occupy (someone or oneself) with (something)

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occupy (someone or oneself) with (something)

To keep oneself or someone else busy or distracted with some activity or thing. A: "It might take a while for this to finish up." B: "Don't worry about me, I can occupy myself with a book." Dan's occupying the kids with a bug hunt in the back yard.
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occupy someone with something

to keep someone busy with something. Can you occupy the child with this toy? Here, occupy yourself with this crossword puzzle.
See also: occupy

occupy with

v.
1. To fill, hold, or control some place through some set of things or people: The army occupied the town with their third division. The town built new office buildings and occupied them with workers from the health department.
2. To fill some period of time by engaging in or with something: I occupied my spare time with books. You'll never be able to occupy your entire morning with writing.
3. To engage someone in some activity or some object of attention: The teacher occupied the students with their science projects for the morning. During the cold winter afternoons, we occupied ourselves with card games.
See also: occupy
References in classic literature ?
Occupy yourself with that this evening instead of kicking your heels at The Springs!'
Pay no attention to it; you have nothing to occupy yourself with but being happy."
Let someone else take over your duties while you occupy yourself with more enjoyable tasks.
Tip into a suitable baking dish and set to one side while you occupy yourself with the Mornay sauce; toast the pimenton and cumin in a dry pan to release all the flavour, tip into a small bowl and reserve.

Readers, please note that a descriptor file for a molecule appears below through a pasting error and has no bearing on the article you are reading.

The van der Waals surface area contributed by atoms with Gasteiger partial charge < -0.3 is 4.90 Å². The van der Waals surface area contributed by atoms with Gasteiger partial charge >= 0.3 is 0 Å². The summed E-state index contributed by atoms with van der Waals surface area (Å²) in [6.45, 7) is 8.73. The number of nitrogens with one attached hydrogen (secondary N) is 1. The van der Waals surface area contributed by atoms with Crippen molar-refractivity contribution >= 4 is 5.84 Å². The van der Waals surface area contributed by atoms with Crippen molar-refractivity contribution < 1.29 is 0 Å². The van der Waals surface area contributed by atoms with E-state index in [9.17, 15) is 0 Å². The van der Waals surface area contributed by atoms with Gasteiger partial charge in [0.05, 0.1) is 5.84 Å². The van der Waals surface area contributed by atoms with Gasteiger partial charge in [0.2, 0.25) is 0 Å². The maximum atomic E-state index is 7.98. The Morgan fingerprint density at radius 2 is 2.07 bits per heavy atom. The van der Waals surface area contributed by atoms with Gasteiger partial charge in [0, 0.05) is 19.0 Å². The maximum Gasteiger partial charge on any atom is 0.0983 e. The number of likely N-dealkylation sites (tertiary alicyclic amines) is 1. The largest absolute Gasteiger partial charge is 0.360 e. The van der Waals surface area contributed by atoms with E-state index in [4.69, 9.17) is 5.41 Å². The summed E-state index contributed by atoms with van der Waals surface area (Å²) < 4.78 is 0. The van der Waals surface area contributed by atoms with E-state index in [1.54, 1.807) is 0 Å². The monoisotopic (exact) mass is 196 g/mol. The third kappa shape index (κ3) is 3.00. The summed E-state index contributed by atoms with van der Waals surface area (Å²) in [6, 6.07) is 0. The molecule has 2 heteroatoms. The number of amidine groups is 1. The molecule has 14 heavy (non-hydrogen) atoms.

If you can't get away, occupy yourself with activities you only do on rare occasions.
You put everything aside and occupy yourself with the Erdoy-an family.
Focus on school and occupy yourself with activities.
Make daily to-do lists, plan your meals and try to occupy yourself with passions you enjoy that are not tied to eating.
You can flail about at will, or occupy yourself with old photographs, or let your thoughts mingle with the words in a book, something Melville wrote on a bad day, perhaps.
Why on earth can't you occupy yourself with something?' 'What's the matter?' 'The matter?
Fungible deadlines, work that's more like freeform play, and a permanent excuse to occupy yourself with the impractical--it all sounds pretty interesting and unusual, doesn't it?
If you can occupy yourself with a DIY task or the like, this can actually be a good way of utilising this very precise energy.
Boredom is relieved with activity, so next time try to occupy yourself with something unrelated to food, such as going for a walk or doing some housework.
There is plenty of space, wonderful fields to play football in, and always lots of simple things to occupy yourself with.
There's no compulsion, however, to leave the ship when it docks -- you can occupy yourself with the on board facilities which include two swimming pools, a fully equipped gym, a running track, deck games, a casino and a cinema or you could just sit in the outdoor jacuzzi and contemplate the possibilities while sipping a rum punch from the pool bar.